Hilmer Lodge's Vision Made Mt. SAC Relays World Renowned

The Mt. SAC Relays, with events set for April 9 and April 16, has been a Walnut and worldwide track and field staple since 1959.

The account of the records set and broken since the starter gun kicked off the first Mt. SAC Relays event in 1959 reads like a who’s who of Olympic track greats.

Names like Carl Lewis, Mary Decker, Gail Devers and Maurice Green leap from the record pages, which might have been what Hilmer Lodge had in mind when he went to the Mt. San Antonio College’s Board of Trustees in 1959. Lodge proposed that the school construct a state of the art track and field facility inside of the campus’ existing stadium.

Lodge wanted the college to host a track and field event that would rival the Penn and Drake relays, according to the Mt. SAC Relays website. He also wanted to open doors for collegiate, post-graduate, club and women athletes, according to the website read.

On April 24 and 25 of 1959, the Mt. SAC Relays got out of the starting blocks in fine form with “Track and Field News” reportedly praising its “fist class performances in every event and excellent standards of achievement in all areas.”

With Lodge at the helm from 1959 to 1962, the event grew from 850 high school, community college, college and club athletes competing in 56 events to close to 3,000 athletes participating in 139 events, according to the website. That total number of participants was about the same as the city’s population at the time. In 1963, Lodge retired and moved to Pala, California with his wife Dorothy to work on his citrus ranch full time.

Track Coach Don Ruh took over the event for the next 24 years following Lodge’s retirement. The biggest hiccup in the Relays’ history came in 1978, when 22 inches of rain delayed construction of the new track and all events, except for the community college decathlon and marathon events were canceled. The Relays were to be dedicated to Lodge that year, as he had died in 1977.

In 1980, international history of a different sort was made at the Relays after a team from China agreed to meet with the one from Taiwan, a first since the two countries had separated 40 years earlier, according to the website.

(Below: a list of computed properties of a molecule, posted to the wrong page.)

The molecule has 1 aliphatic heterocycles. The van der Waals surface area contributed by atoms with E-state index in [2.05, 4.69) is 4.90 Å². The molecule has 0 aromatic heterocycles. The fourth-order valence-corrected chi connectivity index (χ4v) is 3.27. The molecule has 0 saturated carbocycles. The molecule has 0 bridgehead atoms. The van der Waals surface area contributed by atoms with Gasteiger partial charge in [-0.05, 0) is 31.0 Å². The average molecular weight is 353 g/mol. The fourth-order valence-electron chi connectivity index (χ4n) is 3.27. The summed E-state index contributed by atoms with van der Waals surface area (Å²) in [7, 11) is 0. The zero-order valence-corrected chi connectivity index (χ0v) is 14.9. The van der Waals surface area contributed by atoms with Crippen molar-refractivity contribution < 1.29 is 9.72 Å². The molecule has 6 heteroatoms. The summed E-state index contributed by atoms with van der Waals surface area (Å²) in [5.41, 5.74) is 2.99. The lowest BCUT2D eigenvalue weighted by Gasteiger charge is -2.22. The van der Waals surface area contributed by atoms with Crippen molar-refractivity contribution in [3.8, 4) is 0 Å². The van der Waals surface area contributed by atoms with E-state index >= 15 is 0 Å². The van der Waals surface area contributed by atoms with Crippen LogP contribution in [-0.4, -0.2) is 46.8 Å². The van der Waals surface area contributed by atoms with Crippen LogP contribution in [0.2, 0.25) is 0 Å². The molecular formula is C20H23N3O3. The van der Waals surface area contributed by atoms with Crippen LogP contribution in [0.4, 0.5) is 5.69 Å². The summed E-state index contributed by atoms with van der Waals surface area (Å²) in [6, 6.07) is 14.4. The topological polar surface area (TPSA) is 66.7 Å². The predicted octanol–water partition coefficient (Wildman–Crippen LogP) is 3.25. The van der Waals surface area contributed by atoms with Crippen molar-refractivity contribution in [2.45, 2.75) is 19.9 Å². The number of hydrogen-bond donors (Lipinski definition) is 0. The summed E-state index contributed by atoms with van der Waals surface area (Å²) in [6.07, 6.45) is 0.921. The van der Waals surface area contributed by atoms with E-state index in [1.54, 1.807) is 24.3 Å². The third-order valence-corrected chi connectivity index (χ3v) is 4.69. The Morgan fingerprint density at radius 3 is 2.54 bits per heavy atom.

By 1985, the Mt. SAC Relays had more than 9,000 competitors participating in 350 events in six days. That growth included the expansion of the Relays to include two Youth Days events. After the 1984 Olympics in Los Angeles, organizers founded the Amateur Athletic Foundation to promote track and field to youth. The foundation selected Mt. SAC to be its first grant recipient in 1986 and Youth Days was created. The most recent event took place Friday and Saturday. More than 250,000 athletes have participated in the program since its start.

In 1988, Dan Shrum took over for Ruh and Ernie Gregoire, the long-time Women’s Division Chairman became the executive director. The late Scott Davis became the event’s director in 1997, according to the website. Davis, who died in August, previously had been the assistant director and the Relays longtime announcer. He will be inducted into the Mt SAC Relays 2011 Hall of Fame on April 13.

Doug Todd, Mt. SAC’s director of Cross Country and Track and Field, became head of the Relays in 2006.

Since Lodge’s vision in the early days, the Relays have been the site of two Olympic trials, 20 world records and hundreds of national records.

The event returns to the aptly named Hilmer Lodge Stadium, with the Mt. SAC Community College Invitational on April 9, the Walnut/Mt. SAC High School Invitational April 15-16 and the Invitational Day of Champions April 16.